Tamsin Baird and Deborah O’Connor share a series of recommendations to support the essential work of practice educator
There have been many challenges for practice educators over the last two years. Working in a highly stressful environment, managing the complex needs of patients throughout the pandemic and responding (reacting) to the continual firefighting, redeployment of staff, deployment of students, social distancing, vaccinations… the list is endless! And all whilst trying to ensure that learners are still given the essential support and education needed to meet the requirements of their programme and graduate in a timely manner to join the profession. Acknowledging these challenges and recognising that there has been incredible commitment and recent innovation in practice-based learning led to the need to commission a piece of work to look at how educators are supported to deliver practice-based learning.
Deborah O’Connor has led the team to carry out a scoping literature review, whilst conducting a survey and several focus groups to collect information and ideas about what members need to support them. Alongside this, she has been engaging members to tell us about the work they have been doing, the resources they have been developing and building a portfolio of what already exists to support practice-based learning across physiotherapy and all allied health professionals (AHPs).
The results of the survey and focus groups have led to a series of recommendations for the CSP to drive forward and ensure that practice-based learning remains front and centre as an essential component of pre-registration education:
1. Practice-based learning is an integral part of the role of every registrant:
Education should be everyone’s business. How is this essential pillar of practice embedded in roles/responsibilities/job descriptions to ensure accountability of all members in developing the future workforce? And how do we change hearts
and minds to produce a culture shift? Strong messaging and marketing campaigns, but not directives, will allow flexibility for organisations to enact this in the most appropriate way for their employees. Providing case studies, webinar series, and social media campaigns will showcase how every member can effectively contribute to a quality learning environment.
2. Centralised accessible resources are needed to support new educators and innovation in practice:
Many of these resources already exist from the excellent work that members have been conducting throughout the Covid-19 pandemic in supporting the development of innovation and new ways of working. Some are physiotherapy specific, and some relate more widely to AHPs but all are very helpful resources that need to be shared widely to support educators in practice. Members want an easy access platform that hosts all current and future resources for practice-based learning in one central place. Members need to be assured that the resources they are accessing are up to date, reflective of the current workforce priorities and developments in practice education and are accessible to all.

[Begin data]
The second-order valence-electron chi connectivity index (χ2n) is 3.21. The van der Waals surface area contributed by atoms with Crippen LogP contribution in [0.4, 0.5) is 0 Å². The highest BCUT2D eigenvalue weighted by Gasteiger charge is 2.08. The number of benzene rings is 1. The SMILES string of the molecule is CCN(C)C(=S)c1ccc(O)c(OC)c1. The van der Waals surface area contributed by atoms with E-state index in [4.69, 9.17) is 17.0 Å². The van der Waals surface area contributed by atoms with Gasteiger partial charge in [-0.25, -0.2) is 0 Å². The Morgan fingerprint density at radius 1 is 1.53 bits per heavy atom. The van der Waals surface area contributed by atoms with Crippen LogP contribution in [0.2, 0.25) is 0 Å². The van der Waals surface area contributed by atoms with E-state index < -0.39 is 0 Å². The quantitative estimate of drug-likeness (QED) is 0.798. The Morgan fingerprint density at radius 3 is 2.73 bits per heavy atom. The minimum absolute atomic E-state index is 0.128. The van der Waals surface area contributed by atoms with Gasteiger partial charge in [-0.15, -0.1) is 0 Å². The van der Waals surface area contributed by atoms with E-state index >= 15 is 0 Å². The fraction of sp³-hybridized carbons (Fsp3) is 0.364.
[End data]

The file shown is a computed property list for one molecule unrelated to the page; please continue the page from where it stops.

3. The skills and values required for successful practice education must be supported, valued and recognised:
This recommendation is a follow up piece of work to this project. Previously, there have been accreditation schemes for members, and this is one potential system that could be explored. There should be a shared approach to recognising the need for highly developed knowledge and skills as an educator, rather than different systems that lack transferability. Supporting members to consider academic career pathways and how these can be quality assured and accessed is vital to continue embedding education as an essential pillar of practice.
4. The role of the support worker in practice-based learning should be fully explored:
Given the developing role of the support worker in practice education, we recommend a piece of work that considers the needs of this workforce and the requirements to enable confidence to take on a role in supporting learners. This work should be co-designed with the support workers and include training needs, accreditation processes and mentorship support.
5. Student experiences during the pandemic need to be widely considered:
There is no doubt that Covid-19 has had a significant impact on new graduate’s skills, needs, behaviours, confidence. Taking into account what is already known about common stressors for newly-qualified physiotherapists pre-pandemic, and then investigating the impact of this, is necessary to inform how we move forwards in terms of recruitment, preceptorship and expectations of the workforce.
- Have you created any resources to support practice based learning that you are willing to share?
- Please get in touch to inform future developments of this work via email@example.com
Do you want to learn more about this work?
Come along to our webinar to hear from the project team about the findings in more detail and how these have informed a set of guiding principles developed by the CSP:
- 21st June 7.00-8.00pm Register here at eventbrite.
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